5. Ok folks, it has been forever since I posted anything goes on here, but I was busy designing and putting my ideas into motion with the workbench project. I started woodworking in October of 2016 so bare with me when you see my picture. I decided to sink my quick release vise into my bench top. It was a little tricky to figure this part out but it is milled right into my 2x4 sub top to my bench. There is a little access area that I ended up sealing up with a bunch of kreg jig pocket holes and screws. The hard top was routed with a flush bit to match the carcass of the bench. I decided to full in my Dado tracks with close to exact plywood that I ripped in such a manner to minimize the appearance while looking at the face-edge as much as possible. I went with the epoxy drawer slides as suggested above. For the drawers themselves, I decided to stick with home depot and made them from radiata pine (roughly $29 a sheet). I had super high intentions for this build and then scaled back a smidge because after all, it's a workbench. It will get used and abused and as of right now, I feel it's so nice I don't want to damage it already lol. I want to thank everyone here for coaxing me along with ideas, help and getting me to think about this as I proceed. Though some ideas were not used in my building, they were stored away for future endeavors. Thank you again. Sent from my SM-G935P using Tapatalk Sent from my SM-G935P using Tapatalk
  6. Yeah part of it is for the fun and i have a bunch of scrap wood laying around. I did run across a birds mouth router bit. I had also consdidered not segemented length-wise but to actually cut rings on the appropriate angle as to make the interior as smooth as possible. I dont mind spending the money on the DD just wanted to try this. Thanks all for the input Sent from my SM-G935P using Tapatalk
  7. I am considering making my own dust deputy, type of dust separator. Thing is that I am looking for a quick way to cut the angled trapezoids in order to make said cones. Is there some way to figure out these angles by Layman's terms? Meaning, I literally have no idea about anything beyond math 2 lol. It would be nice if I could set my table saw to a specific degree, then cut the board on an angle and poof, I have a cone after a calculated amount of boards. Lets assume the inner diameter of the lower section of the cone is 3" and the upper part of the cone is 10" in diameter, over a distance of 18". How does someone figure something like this out without a ton of trial and error?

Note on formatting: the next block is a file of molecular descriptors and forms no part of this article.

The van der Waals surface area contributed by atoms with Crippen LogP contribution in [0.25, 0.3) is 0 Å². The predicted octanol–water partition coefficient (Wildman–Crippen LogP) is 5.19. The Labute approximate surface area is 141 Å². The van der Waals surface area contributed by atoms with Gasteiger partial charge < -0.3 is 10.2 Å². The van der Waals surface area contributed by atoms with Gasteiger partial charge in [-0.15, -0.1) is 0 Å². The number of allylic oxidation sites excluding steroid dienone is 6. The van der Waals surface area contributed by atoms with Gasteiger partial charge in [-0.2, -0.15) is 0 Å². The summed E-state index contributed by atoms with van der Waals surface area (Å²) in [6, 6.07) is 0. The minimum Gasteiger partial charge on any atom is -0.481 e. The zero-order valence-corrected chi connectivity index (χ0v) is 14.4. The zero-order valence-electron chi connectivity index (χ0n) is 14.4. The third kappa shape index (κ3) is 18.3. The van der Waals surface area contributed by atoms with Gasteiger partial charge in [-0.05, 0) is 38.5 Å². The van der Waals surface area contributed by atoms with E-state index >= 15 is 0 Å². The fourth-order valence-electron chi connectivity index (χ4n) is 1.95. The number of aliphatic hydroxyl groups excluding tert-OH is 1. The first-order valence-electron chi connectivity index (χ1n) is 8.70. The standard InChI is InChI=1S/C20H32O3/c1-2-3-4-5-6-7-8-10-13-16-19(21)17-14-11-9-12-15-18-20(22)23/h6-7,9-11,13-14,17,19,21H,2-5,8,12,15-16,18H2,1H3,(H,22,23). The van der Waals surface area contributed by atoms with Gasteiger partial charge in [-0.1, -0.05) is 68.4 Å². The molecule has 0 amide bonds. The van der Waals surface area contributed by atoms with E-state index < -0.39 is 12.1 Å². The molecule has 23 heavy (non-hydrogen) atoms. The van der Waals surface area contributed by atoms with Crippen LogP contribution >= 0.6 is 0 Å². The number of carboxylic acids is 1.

8. OK so just got tapatalk and I was navigating around in it since I have never used it before. Denette I plan to cut away the rounded edges. The actual bench is made from doubled up 2x4s that I ripped as square as possible and then used a bench plane to flatten to my liking. I will probably do the same thing here. Update on the drawer project***: So I again want to thank everyone for their input. It had given me a lot to think about and for a bit it actually left me a little torn on what to do, so here is what I did; I didn't want to put up the cash for the plywood I would be using so I had to make a choice. I found a software program that let's you put dimensions in and it will configure the best cut pattern to save wood/money. I was able to determine that 2 sheets would be enough for my project (I even had left over for test cuts). I went to home Depot because I have their credit card but I decided to go with what I was already working with "radiata pine plywood". This stuff is $29 a panel and suites my needs for a workbench. I decided to also go with the drawer slides so I will be filling the dados that I made on the bench carcasses. I will post pics of my progress. The drawers are all cut to size and just need the draw bottom channel cut in and then glue up. Oh and I went with a drawer joint (Dado and tongue joint) which is pretty easy once you get the saw dialed in. Sent from my SM-G935P using Tapatalk